Public Comment is a vital part of our multistakeholder model. It provides a mechanism for stakeholders to have their opinions and recommendations formally and publicly documented. It is an opportunity for the ICANN community to effect change and improve policies and operations.
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The attached letter serves as the public comment of Arif Ali, John Murino, Michael Palage, Flip Petillion, Mike Rodenbaugh, & Jan Janssen on the Proposed Revisions to the ICANN Documentary Information Disclosure Policy, submitted in lieu of completing the public comment form. A summary of the attached letter is provided in the "Summary of Submission" section of the public comment submission.
We submit our comments on the Revised Policy because the policy raises significant concerns about ICANN’s commitment to transparency. ICANN has obligations towards the Internet community, such as operating “for the benefit of the Internet community as a whole” and “to the maximum extent feasible in an open and transparent manner[,]” and employing “open, transparent and bottom-up, multistakeholder policy development processes.” In line with its commitment to transparency and other commitments, ICANN formed a working group to enhance ICANN accountability; the group published a final report with recommendations intended to improve ICANN’s transparency regarding its Documentary Information Disclosure Policy (“DIDP”). The Revised Policy fails to effectively incorporate these recommendations and instead contains troubling revisions to the DIDP that significantly compromise ICANN’s transparency commitments.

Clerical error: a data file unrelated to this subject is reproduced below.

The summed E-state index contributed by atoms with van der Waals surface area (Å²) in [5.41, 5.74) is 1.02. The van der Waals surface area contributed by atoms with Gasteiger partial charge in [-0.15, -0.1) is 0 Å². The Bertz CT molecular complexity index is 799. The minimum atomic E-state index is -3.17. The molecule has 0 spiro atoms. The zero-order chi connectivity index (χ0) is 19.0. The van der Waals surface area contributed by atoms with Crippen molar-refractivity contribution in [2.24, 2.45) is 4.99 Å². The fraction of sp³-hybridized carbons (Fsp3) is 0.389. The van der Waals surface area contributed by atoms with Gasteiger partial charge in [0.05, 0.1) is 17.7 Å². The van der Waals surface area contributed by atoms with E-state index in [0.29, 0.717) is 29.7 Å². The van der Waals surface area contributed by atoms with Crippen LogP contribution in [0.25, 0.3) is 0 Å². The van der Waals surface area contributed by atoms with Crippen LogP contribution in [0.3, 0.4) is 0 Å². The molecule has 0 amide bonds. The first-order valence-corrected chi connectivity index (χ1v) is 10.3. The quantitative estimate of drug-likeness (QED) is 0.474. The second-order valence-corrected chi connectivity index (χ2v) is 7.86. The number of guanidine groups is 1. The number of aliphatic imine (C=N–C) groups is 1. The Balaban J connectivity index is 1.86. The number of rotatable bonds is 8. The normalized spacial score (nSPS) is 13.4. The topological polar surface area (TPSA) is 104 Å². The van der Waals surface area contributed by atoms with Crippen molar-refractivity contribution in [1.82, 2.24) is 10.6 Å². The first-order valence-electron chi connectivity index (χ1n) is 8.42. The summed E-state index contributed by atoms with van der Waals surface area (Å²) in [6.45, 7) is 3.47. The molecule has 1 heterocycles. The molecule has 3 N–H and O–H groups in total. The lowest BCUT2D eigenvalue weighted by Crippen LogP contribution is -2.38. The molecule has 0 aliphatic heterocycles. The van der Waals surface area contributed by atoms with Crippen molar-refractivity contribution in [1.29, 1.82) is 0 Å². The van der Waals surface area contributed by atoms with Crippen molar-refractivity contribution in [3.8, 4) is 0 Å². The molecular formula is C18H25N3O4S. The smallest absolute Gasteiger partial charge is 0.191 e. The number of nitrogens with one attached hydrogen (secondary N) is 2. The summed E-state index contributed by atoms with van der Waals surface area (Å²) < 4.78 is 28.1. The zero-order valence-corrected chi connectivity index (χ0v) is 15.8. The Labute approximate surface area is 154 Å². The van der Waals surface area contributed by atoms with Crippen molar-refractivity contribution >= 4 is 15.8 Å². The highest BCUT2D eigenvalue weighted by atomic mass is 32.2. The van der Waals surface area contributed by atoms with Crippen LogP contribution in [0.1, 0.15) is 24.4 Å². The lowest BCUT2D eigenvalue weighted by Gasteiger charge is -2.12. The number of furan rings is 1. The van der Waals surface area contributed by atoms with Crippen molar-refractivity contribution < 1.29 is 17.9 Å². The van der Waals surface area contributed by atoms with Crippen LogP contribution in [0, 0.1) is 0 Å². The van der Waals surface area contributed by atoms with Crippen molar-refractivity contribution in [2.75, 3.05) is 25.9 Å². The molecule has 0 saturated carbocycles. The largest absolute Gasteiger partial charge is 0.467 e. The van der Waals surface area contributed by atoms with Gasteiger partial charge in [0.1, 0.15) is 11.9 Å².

First, the Revised Policy rejects Recommendation 8.1.17 by failing to incorporate provisions for the disclosure of documents in redacted or severed form. To “operate to the maximum extent feasible” in a transparent manner, ICANN should provide for the disclosure of documents to the greatest degree possible by disclosing documents with information subject to Nondisclosure Conditions in redacted or severed form.
Second, the Revised Policy rejects Recommendation 8.1.18 by removing ICANN’s obligation to “provide a written statement … identifying the reasons for the denial” of a DIDP Request and by not requiring that ICANN identify the rationale for a decision. Such a change does not improve or enhance the DIDP and instead results in less transparency than the current DIDP.
Our comment urges ICANN to reject the proposed Revised Policy as it is presently drafted and incorporate language reflecting Recommendation 8.1.17 and 8.1.18. To act for the public benefit and operate with transparency, ICANN must not further inhibit attempts to obtain information about its processes.